“I lack the perspective of the winner”
These resources allow the author to go deeper into the intermittencies of death, the discontinuity of the massacres, including the vacillation of the intermediate commands, all of which indicate that we are facing policies, not spontaneous actions of soldiers who acted on their own initiative in an outburst of lowly instincts, even though many did act in horrifying excesses—rapes, specific ways of killing—that were not in their orders, but served their purpose within that theater of terror.
Falla also tries to penetrate the objectives, motives and methods of the soldiers, but there are two big limitations. First, as he points out, “We cannot resolve it with solid data, as long as we don’t know the troops’ plans and the changes once in the field.” And second, as he admits in another book: “I lack the perspective of the other face, that which considers itself the winner: the Army.”
That limitation is in the book’s past and affects its aspirations for objectivity in aspects that could be repaired through future research. Taking into account the links between the Police and Army, the ant-like work currently being done may shed some light on the subject as one or several puzzles are put into order or put together with the 88 million documents, the 7,900 linear meters of paper in the National Police Historical Archives accidentally discovered in 2005.
A book fom the past that speaks to the present
Manuel Vela Castañeda has already done an enormous amount of work explaining the emergence and operational form of the repressive corps that committed the genocide, even though the specific aspects of his well-documented work concentrated most on the massacre in the village of Las Dos Erres.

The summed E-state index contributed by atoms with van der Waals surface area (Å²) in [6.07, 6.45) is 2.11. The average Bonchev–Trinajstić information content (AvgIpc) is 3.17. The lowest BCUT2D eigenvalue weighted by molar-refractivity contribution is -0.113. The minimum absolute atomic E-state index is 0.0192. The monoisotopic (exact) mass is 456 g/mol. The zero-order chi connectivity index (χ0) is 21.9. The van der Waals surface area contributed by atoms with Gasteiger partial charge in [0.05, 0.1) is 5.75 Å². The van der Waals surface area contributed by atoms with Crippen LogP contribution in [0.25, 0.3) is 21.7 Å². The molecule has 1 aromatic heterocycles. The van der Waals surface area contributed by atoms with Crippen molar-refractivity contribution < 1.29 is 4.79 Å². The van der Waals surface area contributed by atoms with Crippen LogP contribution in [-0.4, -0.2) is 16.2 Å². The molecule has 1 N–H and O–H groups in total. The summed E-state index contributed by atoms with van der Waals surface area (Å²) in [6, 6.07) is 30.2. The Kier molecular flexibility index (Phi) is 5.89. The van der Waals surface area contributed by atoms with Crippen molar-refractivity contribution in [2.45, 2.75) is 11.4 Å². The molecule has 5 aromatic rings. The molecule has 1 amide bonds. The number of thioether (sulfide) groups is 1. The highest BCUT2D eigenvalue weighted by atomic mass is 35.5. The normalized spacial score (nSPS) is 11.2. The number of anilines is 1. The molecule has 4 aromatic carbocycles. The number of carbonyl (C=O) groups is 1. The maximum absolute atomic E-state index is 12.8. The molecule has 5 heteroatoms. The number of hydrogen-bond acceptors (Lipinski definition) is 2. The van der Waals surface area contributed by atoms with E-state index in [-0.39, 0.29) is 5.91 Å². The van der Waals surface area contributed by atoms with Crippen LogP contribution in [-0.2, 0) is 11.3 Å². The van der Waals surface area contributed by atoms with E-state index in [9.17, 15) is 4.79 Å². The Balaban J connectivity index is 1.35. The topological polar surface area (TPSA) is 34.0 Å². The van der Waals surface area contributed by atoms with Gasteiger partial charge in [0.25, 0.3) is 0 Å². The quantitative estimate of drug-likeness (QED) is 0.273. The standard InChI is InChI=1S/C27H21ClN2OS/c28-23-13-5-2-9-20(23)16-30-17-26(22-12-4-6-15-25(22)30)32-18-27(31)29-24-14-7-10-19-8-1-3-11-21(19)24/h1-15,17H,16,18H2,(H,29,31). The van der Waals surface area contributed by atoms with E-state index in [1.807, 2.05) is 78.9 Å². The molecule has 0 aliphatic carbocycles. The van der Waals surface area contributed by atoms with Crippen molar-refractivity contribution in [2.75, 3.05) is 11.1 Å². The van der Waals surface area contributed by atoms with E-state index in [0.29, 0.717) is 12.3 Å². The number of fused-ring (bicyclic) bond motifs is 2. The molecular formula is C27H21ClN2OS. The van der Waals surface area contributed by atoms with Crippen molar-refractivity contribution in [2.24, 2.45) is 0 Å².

Moving up a step in objectivity requires access to official documents and to the concatenation of the chain of command of the Ixcán massacres . Falla alludes several times to the kind of speculative nature of some of his assumptions. His provisional solution is to distinguish among motive, intention and consequences.
Finally, another element of “objectivity” is the rhetoric upon which the possibility to convince is founded. Falla noted that documenting, analyzing and writing are interwoven and that “the composition already has a more explicit element of communicability.” He chose a writing style that was straightforward, devoid of rhetorical distillations, perhaps being faithful to his pseudonym “Marcos” (Mark), whose Gspel was the most succinct of the four. Or like Saint Theresa, who would say “I am not so humble as to want to be considered so proud” and therefore, writes very direct prose. My perception after reading this book is that Falla’s simple prose, free of the academic jargon and ideological refrains of the time, endows this book of the past with a freshness that speaks to the present.
What wars leave behind
The intuition of the present is this book’s contribution to understanding the present. Carlos Figueroa Ibarra reaches this gloomy conclusion in El recurso del miedo (The Resource of Fear) when he writes that the political culture of terror is a lush reality in today’s Guatemala: certainly inherited from the past, but also a necessity of the present.
The “clean slate” Guatemala denies this assertion, but there are many indications that a lot of the sequels and prequels of the era of terror are present. For example, the two people-killers described by the witness Falla introduces as “Juan” are butchers, beheaders: “Who knows how the butchers do it./ They would only turn them upside down and ‘tas,’ the dagger!/ and they pull it out with blood and then lick it!/(the witness imitates the gesture)./’Tasty chicken,’ they say./ And they grab the next one and then the next.” They would throw the dismembered bodies into a hole, spray them with gasoline and set them on fire, reducing them to ashes.
They are the predecessors of the famous Pozolero. The long shadow of the Kaibiles (the Guatemalan military’s special ops force) extends in to today’s Mexican drug world. The sequels are many because wars have long-lasting waves against which the peace accords can’t put up a dike.